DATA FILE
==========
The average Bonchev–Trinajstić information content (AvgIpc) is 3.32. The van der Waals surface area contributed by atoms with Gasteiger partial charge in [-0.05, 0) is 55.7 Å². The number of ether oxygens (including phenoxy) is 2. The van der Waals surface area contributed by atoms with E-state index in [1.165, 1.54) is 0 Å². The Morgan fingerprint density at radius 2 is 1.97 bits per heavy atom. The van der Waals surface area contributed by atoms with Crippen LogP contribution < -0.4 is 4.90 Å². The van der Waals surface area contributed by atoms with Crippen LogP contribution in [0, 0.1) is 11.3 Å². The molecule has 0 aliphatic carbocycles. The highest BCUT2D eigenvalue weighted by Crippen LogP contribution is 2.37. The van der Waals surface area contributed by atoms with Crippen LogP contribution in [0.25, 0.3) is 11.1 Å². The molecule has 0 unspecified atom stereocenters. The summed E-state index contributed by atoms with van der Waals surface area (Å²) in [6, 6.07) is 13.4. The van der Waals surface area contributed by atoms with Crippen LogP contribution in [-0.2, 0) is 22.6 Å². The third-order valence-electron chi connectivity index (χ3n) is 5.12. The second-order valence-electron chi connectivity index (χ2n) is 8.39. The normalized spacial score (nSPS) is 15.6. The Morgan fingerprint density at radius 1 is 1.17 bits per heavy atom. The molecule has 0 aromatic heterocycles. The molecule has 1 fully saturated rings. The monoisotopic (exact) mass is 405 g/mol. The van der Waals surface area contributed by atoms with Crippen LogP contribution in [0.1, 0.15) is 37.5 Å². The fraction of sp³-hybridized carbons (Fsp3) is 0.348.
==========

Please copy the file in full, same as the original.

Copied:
The average Bonchev–Trinajstić information content (AvgIpc) is 3.32. The van der Waals surface area contributed by atoms with Gasteiger partial charge in [-0.05, 0) is 55.7 Å². The number of ether oxygens (including phenoxy) is 2. The van der Waals surface area contributed by atoms with E-state index in [1.165, 1.54) is 0 Å². The Morgan fingerprint density at radius 2 is 1.97 bits per heavy atom. The van der Waals surface area contributed by atoms with Crippen LogP contribution < -0.4 is 4.90 Å². The van der Waals surface area contributed by atoms with Crippen LogP contribution in [0, 0.1) is 11.3 Å². The molecule has 0 aliphatic carbocycles. The highest BCUT2D eigenvalue weighted by Crippen LogP contribution is 2.37. The van der Waals surface area contributed by atoms with Crippen LogP contribution in [0.25, 0.3) is 11.1 Å². The molecule has 0 unspecified atom stereocenters. The summed E-state index contributed by atoms with van der Waals surface area (Å²) in [6, 6.07) is 13.4. The van der Waals surface area contributed by atoms with Crippen LogP contribution in [-0.2, 0) is 22.6 Å². The third-order valence-electron chi connectivity index (χ3n) is 5.12. The second-order valence-electron chi connectivity index (χ2n) is 8.39. The normalized spacial score (nSPS) is 15.6. The Morgan fingerprint density at radius 1 is 1.17 bits per heavy atom. The molecule has 0 aromatic heterocycles. The molecule has 1 fully saturated rings. The monoisotopic (exact) mass is 405 g/mol. The van der Waals surface area contributed by atoms with Crippen LogP contribution in [0.1, 0.15) is 37.5 Å². The fraction of sp³-hybridized carbons (Fsp3) is 0.348.